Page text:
At H's 15 month check-up our pediatrician heard a murmur. No big whoop, I thought. Until she said, "It's probably nothing, but I'd like you to have it checked out by a specialist."
In the weeks that led up to our appointment, I continued to mostly think it wasn't a big whoop because I know it's common and she probably just wanted to have us check it to be sure. And in the interest of not creating any suspense, I can say post-appointment that it's totally not, um, a big whoop.
H and I went to check out his heart the other day, only he didn't know it. What he thought we were doing was going to play with a radio that was--for some reason--at his level, steal toys from other babies' strollers, and play with the cord to a portable heater. (NOT ON, people, NOT ON. I only let him play with cords of things that are not on.)
When it was finally--after a good hour--our turn, the pediatric cardiologist came out to get us. He listened to the boy's heart. "Yep, he has a murmur," he said. Were there any health problems? Anything he has trouble doing? Anything that I'd seen that troubled me about him? Any history of heart problems in the family?
No. No. No. And I don't know--he's adopted.
"Of course," said the doctor. "Let's have a look at his heart."
And that was when it finally occurred to me that something could be wrong. I put my little boy down on the table, distracted him with a singing-dancing Elmo, and watched as the doctor got his chest ready for an EKG. It was only then that I thought, What if he sees something he's not supposed to see? What then?
On the sonogram machine, I saw an all-too-familiar image: insides lit up in a static-y white light. The doctor showed me what I was looking at: arteries, atria, valves, ventricles, chambers, my son's heart. It was beating fast and loud, like an amplified windshield wiper working overtime.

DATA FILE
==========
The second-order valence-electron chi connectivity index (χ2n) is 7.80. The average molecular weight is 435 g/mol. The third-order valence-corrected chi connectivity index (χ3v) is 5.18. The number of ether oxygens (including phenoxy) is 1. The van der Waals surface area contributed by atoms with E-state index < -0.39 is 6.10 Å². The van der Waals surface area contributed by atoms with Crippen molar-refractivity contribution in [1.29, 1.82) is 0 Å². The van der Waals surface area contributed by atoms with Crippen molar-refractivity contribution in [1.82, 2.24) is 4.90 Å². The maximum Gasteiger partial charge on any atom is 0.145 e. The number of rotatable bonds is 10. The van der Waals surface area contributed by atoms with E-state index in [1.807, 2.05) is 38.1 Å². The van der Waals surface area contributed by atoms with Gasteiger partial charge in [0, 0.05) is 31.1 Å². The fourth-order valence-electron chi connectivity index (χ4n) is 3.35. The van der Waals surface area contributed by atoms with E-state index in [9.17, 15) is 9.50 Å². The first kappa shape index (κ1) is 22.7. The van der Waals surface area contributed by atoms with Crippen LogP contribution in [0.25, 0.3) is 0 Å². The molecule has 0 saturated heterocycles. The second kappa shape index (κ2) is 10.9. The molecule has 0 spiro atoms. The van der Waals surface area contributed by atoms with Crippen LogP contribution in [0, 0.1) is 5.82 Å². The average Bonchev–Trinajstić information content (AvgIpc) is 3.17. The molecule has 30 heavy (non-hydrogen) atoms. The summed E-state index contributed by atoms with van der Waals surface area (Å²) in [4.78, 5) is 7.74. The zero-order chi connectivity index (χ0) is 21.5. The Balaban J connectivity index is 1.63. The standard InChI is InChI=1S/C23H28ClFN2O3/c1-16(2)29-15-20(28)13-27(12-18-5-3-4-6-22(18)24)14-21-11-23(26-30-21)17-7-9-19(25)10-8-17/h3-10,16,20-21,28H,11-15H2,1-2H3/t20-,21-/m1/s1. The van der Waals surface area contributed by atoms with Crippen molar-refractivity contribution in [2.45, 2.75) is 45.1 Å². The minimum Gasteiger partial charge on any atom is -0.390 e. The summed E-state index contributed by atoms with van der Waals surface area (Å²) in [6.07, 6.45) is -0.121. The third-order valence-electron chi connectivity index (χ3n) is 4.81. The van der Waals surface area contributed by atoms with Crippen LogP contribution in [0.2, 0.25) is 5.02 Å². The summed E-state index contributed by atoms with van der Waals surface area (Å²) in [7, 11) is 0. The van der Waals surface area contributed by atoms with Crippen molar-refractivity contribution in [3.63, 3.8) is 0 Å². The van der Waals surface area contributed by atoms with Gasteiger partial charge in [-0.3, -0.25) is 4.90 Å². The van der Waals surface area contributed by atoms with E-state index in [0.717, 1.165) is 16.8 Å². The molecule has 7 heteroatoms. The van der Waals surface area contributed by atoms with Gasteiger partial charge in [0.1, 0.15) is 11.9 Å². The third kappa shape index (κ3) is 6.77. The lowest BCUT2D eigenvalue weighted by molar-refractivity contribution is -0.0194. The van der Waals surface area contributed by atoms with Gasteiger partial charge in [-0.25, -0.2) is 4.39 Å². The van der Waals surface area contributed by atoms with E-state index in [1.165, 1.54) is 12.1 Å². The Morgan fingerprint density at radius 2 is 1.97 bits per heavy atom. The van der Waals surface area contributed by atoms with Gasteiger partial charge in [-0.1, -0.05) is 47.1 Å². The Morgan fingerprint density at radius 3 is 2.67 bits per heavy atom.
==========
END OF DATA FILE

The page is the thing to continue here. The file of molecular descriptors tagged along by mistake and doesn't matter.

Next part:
All those years of ultrasounds, searching for a heartbeat, came rushing back. The heartbeat they show you when the fetus is only a few weeks old is just this tiny blinking thing. An echo of a dot. It's miraculous because it's beating inside you but visually, it's not much to look at. But the heartbeat of a 15 month old is amazing. The hugeness, the detail, the black and white beauty of it. The fact that it's not going to slow down or vanish or merely end up a picture on your refrigerator that you finally take down when you've accepted that it's really gone. It was a great moment for me just to be able to look--shamelessly and with all the gratitude in the world--at H's heart as it did its work.
In the end, as I promised, there was nothing wrong--no abnormalities or defects. It's called an Innocent Murmur and chances are it will disappear one day. It's common in infants and children and won't restrict him in any way. We're all clear. On the way back from the doctor, I bought H a balloon because he loves them. It was really the least I could do for him after he had shown me his perfect heart.